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Rear cargo space is big enough to carry a sizeable shopping load. The 60/40 split rear backrests are also easily folded forward to expand carrying capacity. Note that there’s no need to slide out the rear head restraints to fold the backrest forward – the Fiesta’s adjustable rear head restraints can be easily lowered flush with the top of the backrest. Our only criticism is the cargo area is cheaply finished – for example, the carpet on the floor is completely unfastened.

The Ghia-spec interior is equipped with everything you need to be comfortable – but nothing superfluous.

All Festiva models are decked out with power front windows, an immobiliser, remote central locking, leather steering wheel and electric mirrors. Safety is also enhanced by standard dual front airbags and seatbelt pre-tensioners.

The Ghia receives all of this plus deluxe trim with attractive brushed aluminium highlights, map lights, easy-to-use air conditioning and an upgrade 6-disc CD sound system, which delivers decent sound. You also get remote audio volume controls mounted on the steering column.

The instrumentation – although basic – is not entirely clear. Some of the markings on the speedo are too small and the digital display for fuel level and coolant temperature is not easy to read in certain light conditions. Apparently, a traditional needle-style gauge wasn’t good enough...

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The Fiesta manages to deliver a big car ride in the majority of conditions, but – combined with the too-firm seats – the taut damping can cause some discomfort. Note that this happens only over B-grade urban roads – the Fiesta is remarkably composed on the open road.

Employing MacPherson front struts with lower L arms and a semi-independent ‘twist-beam’ rear, the Fiesta is 100 percent stiffer in bending and 40 percent stiffer torsionally than its predecessor. Note that much of the Fiesta’s design is based on the Mazda 3.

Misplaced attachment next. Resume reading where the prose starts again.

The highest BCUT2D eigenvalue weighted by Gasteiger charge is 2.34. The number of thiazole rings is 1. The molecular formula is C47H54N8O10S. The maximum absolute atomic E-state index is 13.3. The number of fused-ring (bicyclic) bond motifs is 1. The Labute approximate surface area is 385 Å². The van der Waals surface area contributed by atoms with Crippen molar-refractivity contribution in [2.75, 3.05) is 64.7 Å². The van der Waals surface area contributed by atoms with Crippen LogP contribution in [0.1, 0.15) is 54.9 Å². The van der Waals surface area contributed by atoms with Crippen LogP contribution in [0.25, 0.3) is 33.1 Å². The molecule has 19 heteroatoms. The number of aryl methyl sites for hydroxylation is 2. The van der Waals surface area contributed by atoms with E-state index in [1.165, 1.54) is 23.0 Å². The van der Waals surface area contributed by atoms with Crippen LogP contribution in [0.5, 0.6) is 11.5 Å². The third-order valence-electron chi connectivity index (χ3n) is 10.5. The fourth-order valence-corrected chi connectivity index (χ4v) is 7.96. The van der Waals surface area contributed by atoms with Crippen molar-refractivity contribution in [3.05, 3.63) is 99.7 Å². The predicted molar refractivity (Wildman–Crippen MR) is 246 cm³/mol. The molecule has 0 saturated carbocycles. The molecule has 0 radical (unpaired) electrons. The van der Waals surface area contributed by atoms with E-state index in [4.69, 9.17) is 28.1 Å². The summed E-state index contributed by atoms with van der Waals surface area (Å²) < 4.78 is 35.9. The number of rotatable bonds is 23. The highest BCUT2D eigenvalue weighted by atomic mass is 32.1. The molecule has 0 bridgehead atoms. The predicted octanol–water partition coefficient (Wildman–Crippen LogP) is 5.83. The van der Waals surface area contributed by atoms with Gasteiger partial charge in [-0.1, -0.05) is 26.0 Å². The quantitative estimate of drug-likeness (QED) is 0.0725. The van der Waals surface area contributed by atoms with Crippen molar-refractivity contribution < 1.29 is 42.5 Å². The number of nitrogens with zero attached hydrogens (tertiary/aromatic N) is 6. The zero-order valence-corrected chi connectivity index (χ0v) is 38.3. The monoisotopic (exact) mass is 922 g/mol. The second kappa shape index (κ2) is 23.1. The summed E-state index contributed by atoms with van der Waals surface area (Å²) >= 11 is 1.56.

The front-wheel-drive Fiesta offers delightful handling balance - its chassis attitude is easy adjustable via the accelerator pedal. This is certainly not a car that you’d categorise as a kill-all-the-fun understeerer. There’s also a surprising amount of grip from the 195/50 Bridgestone Turanzas. With its combination of great balance and grip, the Fiesta can zip through tight and medium-radius corners fast enough to scare many ‘high-performance’ cars. Note that there’s no stability control or traction control.

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If you buy a hatchback for its nimbleness the Fiesta won’t disappoint. It has a wonderfully tight 9.8-metre turning circle and, with just 2.8 turns lock to lock, the steering is nicely responsive. Weighting of the power assisted rack and pinion arrangement is spot-on.

The brakes might not be particularly high-tech but they performed faultlessly during our road test. The front employs 258mm ventilated discs while the rear gets ol’ 203mm drum brakes. With ABS and EBD, however, the Fiesta stops powerfully and consistently.

Fresh out of the design studio, the Fiesta has attractive styling to draw in customers.

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Available only as a 5-door, the Ghia model is solidly proportioned and features high-mount tail lights and large, effective headlights. The Ghia also rides on attractive 5-spoke 15 x 6-inch alloys and carries a chrome grille, fog lights and colour coded mirrors. Oh, and you also receive Ghia badging. Paint and panel fitment is well up to standard - and you can point to this when you tell people your new car is designed and built in Germany...

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With spacious accommodation, useful luxury features, decent performance, great chassis balance and good build quality, the Ford Fiesta Ghia is a very worthy newcomer. If it weren’t for its NVH shortcomings and firm seats, we think it could be a class benchmark.

Still, even as it stands, the AUD$21,490 Fiesta Ghia is well worth taking for a test drive.

The Fiesta Ghia was provided for this test by Ford Australia.